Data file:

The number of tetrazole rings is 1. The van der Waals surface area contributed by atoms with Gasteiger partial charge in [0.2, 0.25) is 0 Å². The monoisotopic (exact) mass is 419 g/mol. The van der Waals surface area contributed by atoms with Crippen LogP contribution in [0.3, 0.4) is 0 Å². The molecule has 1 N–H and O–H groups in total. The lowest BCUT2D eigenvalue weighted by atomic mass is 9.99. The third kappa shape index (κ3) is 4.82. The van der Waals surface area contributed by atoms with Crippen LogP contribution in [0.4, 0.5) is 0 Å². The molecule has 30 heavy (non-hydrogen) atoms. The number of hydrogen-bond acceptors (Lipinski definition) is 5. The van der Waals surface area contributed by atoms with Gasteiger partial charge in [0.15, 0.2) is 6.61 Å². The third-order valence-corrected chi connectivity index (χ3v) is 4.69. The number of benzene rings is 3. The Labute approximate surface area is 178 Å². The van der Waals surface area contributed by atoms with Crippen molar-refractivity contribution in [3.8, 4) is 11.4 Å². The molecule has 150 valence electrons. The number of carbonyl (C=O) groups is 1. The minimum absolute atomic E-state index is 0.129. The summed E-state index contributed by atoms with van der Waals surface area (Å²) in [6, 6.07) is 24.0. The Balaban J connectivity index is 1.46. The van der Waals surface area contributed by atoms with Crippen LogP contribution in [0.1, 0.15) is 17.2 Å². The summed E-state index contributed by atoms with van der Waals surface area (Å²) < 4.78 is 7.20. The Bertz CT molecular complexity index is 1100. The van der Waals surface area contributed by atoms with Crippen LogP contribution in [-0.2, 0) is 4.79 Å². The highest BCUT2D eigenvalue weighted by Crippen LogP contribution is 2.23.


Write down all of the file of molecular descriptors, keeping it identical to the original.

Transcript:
The number of tetrazole rings is 1. The van der Waals surface area contributed by atoms with Gasteiger partial charge in [0.2, 0.25) is 0 Å². The monoisotopic (exact) mass is 419 g/mol. The van der Waals surface area contributed by atoms with Crippen LogP contribution in [0.3, 0.4) is 0 Å². The molecule has 1 N–H and O–H groups in total. The lowest BCUT2D eigenvalue weighted by atomic mass is 9.99. The third kappa shape index (κ3) is 4.82. The van der Waals surface area contributed by atoms with Crippen LogP contribution in [0.4, 0.5) is 0 Å². The molecule has 30 heavy (non-hydrogen) atoms. The number of hydrogen-bond acceptors (Lipinski definition) is 5. The van der Waals surface area contributed by atoms with Gasteiger partial charge in [0.15, 0.2) is 6.61 Å². The third-order valence-corrected chi connectivity index (χ3v) is 4.69. The number of benzene rings is 3. The Labute approximate surface area is 178 Å². The van der Waals surface area contributed by atoms with Crippen molar-refractivity contribution in [3.8, 4) is 11.4 Å². The molecule has 150 valence electrons. The number of carbonyl (C=O) groups is 1. The minimum absolute atomic E-state index is 0.129. The summed E-state index contributed by atoms with van der Waals surface area (Å²) in [6, 6.07) is 24.0. The Balaban J connectivity index is 1.46. The van der Waals surface area contributed by atoms with Crippen LogP contribution in [0.1, 0.15) is 17.2 Å². The summed E-state index contributed by atoms with van der Waals surface area (Å²) < 4.78 is 7.20. The Bertz CT molecular complexity index is 1100. The van der Waals surface area contributed by atoms with Crippen LogP contribution in [-0.2, 0) is 4.79 Å². The highest BCUT2D eigenvalue weighted by Crippen LogP contribution is 2.23.